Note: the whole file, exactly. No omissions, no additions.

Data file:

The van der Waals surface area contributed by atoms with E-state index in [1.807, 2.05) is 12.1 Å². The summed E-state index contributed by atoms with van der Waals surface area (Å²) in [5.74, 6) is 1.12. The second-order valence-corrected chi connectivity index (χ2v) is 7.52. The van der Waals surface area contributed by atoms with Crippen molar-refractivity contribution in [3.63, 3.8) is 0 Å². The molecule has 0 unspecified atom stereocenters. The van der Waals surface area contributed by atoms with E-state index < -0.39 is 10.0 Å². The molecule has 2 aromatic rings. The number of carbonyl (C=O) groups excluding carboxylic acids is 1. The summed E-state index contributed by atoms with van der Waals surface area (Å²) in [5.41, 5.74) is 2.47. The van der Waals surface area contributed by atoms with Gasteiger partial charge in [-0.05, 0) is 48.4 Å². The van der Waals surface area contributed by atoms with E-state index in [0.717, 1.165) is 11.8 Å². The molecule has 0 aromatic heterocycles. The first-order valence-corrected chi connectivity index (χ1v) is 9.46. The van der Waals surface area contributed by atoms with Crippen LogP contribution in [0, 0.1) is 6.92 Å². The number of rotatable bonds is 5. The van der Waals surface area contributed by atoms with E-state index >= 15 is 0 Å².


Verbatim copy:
The van der Waals surface area contributed by atoms with E-state index in [1.807, 2.05) is 12.1 Å². The summed E-state index contributed by atoms with van der Waals surface area (Å²) in [5.74, 6) is 1.12. The second-order valence-corrected chi connectivity index (χ2v) is 7.52. The van der Waals surface area contributed by atoms with Crippen molar-refractivity contribution in [3.63, 3.8) is 0 Å². The molecule has 0 unspecified atom stereocenters. The van der Waals surface area contributed by atoms with E-state index < -0.39 is 10.0 Å². The molecule has 2 aromatic rings. The number of carbonyl (C=O) groups excluding carboxylic acids is 1. The summed E-state index contributed by atoms with van der Waals surface area (Å²) in [5.41, 5.74) is 2.47. The van der Waals surface area contributed by atoms with Gasteiger partial charge in [-0.05, 0) is 48.4 Å². The van der Waals surface area contributed by atoms with E-state index in [0.717, 1.165) is 11.8 Å². The molecule has 0 aromatic heterocycles. The first-order valence-corrected chi connectivity index (χ1v) is 9.46. The van der Waals surface area contributed by atoms with Crippen LogP contribution in [0, 0.1) is 6.92 Å². The number of rotatable bonds is 5. The van der Waals surface area contributed by atoms with E-state index >= 15 is 0 Å².